What’s up fellow Newschoolersers? This is Landon Spear and I have an epic story to tell you. 

Once this is posted I believe it will hold the record for the longest running (and therefore best) Newschoolers update of all time.  Like all epic tales, this one comes as a trilogy.  It is a chronicling of my recent journeys told through portraits, stories, photographs, paragraphs, artsy pictures and interpretive dance.

This all happened a few months ago way back in the fall.  I know… that was a really long time ago.  But lets set the mood shall we?  This was before the great spring sessions we all had, before competitions like the Aspen Open, the X-games and US open, before the powder days, before all the early winter urban sessions, before A-bay and Loveland started their lifts for the new season, before even the first 07/08 snowflake fell in Summit County… it was August. 

August is a bad time in the northern hemisphere.  It’s starting to turn to fall but you know there won’t be any snow for a long, long time.  Since there’s no snow in August I figured I’d bring a couple of the later skiing shots up to the front of the update to keep you guys satiated until we hit a country with some snow.  Oh yeah, I forgot to mention… Last fall I went around the world in 101 days.


Our journey begins where all good journeys begin…


Yes America… Land of the mighty dollar and home of the lowest gas prices this side of Venezuela.  (I should note that at this time the US$ was still worth more than the CAN$.  However, this is no longer the case… Damn moose jockeys).  I left sunny Boulder, Colorado for San Diego, Californee where I was told I would find the boat that I would be living on with 700 other college students for the next three and a half months.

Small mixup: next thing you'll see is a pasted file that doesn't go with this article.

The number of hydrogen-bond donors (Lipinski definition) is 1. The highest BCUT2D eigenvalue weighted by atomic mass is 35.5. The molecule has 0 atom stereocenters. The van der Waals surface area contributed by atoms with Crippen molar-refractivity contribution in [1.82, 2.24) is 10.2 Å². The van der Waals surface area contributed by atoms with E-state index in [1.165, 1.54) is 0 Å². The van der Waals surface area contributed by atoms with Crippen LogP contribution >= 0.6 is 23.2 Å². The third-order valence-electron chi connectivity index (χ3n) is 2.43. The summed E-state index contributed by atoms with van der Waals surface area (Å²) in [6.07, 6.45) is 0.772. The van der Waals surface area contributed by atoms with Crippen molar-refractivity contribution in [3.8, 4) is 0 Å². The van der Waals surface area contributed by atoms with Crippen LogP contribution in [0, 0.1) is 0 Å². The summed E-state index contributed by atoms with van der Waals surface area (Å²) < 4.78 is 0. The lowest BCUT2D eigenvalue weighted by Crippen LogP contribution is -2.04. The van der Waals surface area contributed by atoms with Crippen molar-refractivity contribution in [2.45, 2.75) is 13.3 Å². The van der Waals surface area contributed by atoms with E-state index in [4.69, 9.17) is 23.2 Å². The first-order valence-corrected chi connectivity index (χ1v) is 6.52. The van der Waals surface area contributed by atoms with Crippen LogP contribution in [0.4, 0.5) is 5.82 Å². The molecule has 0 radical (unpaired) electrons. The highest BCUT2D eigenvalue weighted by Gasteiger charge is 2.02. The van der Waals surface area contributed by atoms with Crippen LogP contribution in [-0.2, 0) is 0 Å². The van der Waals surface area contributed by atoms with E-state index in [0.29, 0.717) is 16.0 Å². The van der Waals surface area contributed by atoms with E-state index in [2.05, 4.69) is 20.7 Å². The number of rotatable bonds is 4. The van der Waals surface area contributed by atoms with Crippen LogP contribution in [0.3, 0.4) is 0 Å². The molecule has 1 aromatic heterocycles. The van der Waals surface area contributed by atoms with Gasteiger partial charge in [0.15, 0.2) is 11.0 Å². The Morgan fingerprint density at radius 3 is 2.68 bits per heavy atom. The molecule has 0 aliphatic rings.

Once I got there, however, I was informed that we were actually going to be leaving from…


(Yes that flag is ridiculously enormous)  While I only spent a few hours here I can tell you that Mexico is a funny place.  On one hand it is a first world country with a thriving tourist industry, beautiful countryside and modern cities.  On the other, as soon as we crossed the border all you could see was shoddy crumbling houses, trash absolutely everywhere, and billboards cautioning us about child sex slaves.  Mexico may be a cool place to get trashed when your 16, but this country has a long way to go.  No joke, this last spring break one of my high school friends was shot and killed in a robbery in a major resort town (R.I.P. David Parrish).  So if you’re planning on going there this summer or next year, make for damn sure you watch your back. 

Above is our route: leave Mexico and sail west until we hit Florida, circumnavigating the globe.  It’s like Christopher Columbus’s wet dream.  The itinerary of places we planned to dock is as follows:

Ensenada, Mexico

Honolulu, Hawaii

Yokohama, Japan

Qingdao, China

Hong Kong

Ho Chi Minh City, Vietnam

Bangkok, Thailand

Chennai, India

Alexandria, Egypt

Istanbul, Turkey

Dubrovnik, Croatia

Cadiz, Spain

Miami, Florida

Originally we were going to stop in Myanmar but the government started killing Buddhist protesters in the capital city so we switched to Thailand.  This was the view from the back of the boat as we left.

On the boat I took classes, ate meals and tried to meet some of the people that would most likely be sharing Cabin Fever with me very soon (and not the good Cabin Fever directed by Eli Roth).  The open ocean had some pretty cool sunsets

It took about a week of sailing before we reached…


Some of you may be saying “Hey Landon, isn’t Hawaii a part America and not actually another country?”  First of all, yes technically Hawaii is a state even though there were no Native Americans killed in acquiring it (only Polynesians).  And second, stop interrupting me while I’m telling a story.

This is the view of downtown Honolulu from my friend’s apartment.

A visit to Oahu wouldn’t be complete without checking out Waikiki beach.

In less than a day we were gone again, sailing the great Pacific Ocean.  Coming from Colorado, I’m kinda used to mountains.  So maybe you’ll see where I’m coming from when I say that the ocean is really, really flat.  This is the view from my room(cabin).

If anyone ever tells you that the Pacific Ocean isn’t mind-bogglingly expansive then they are lying.  Right to your face.  As far as large passenger carrying vessels go, we were sailing in one of the faster ships in the world and it took us 17 days to cross that bitch.  In the down time we were occasionally allowed to party on the back of the boat.

Also, before we hit Japan we hit a storm instead.  This was cool because there were occasionally 7-story waves hitting our ship during class. 


This was the first thing I took a picture of once we got in to Yokohama because Japanese writing is ridiculous and I couldn’t stop laughing.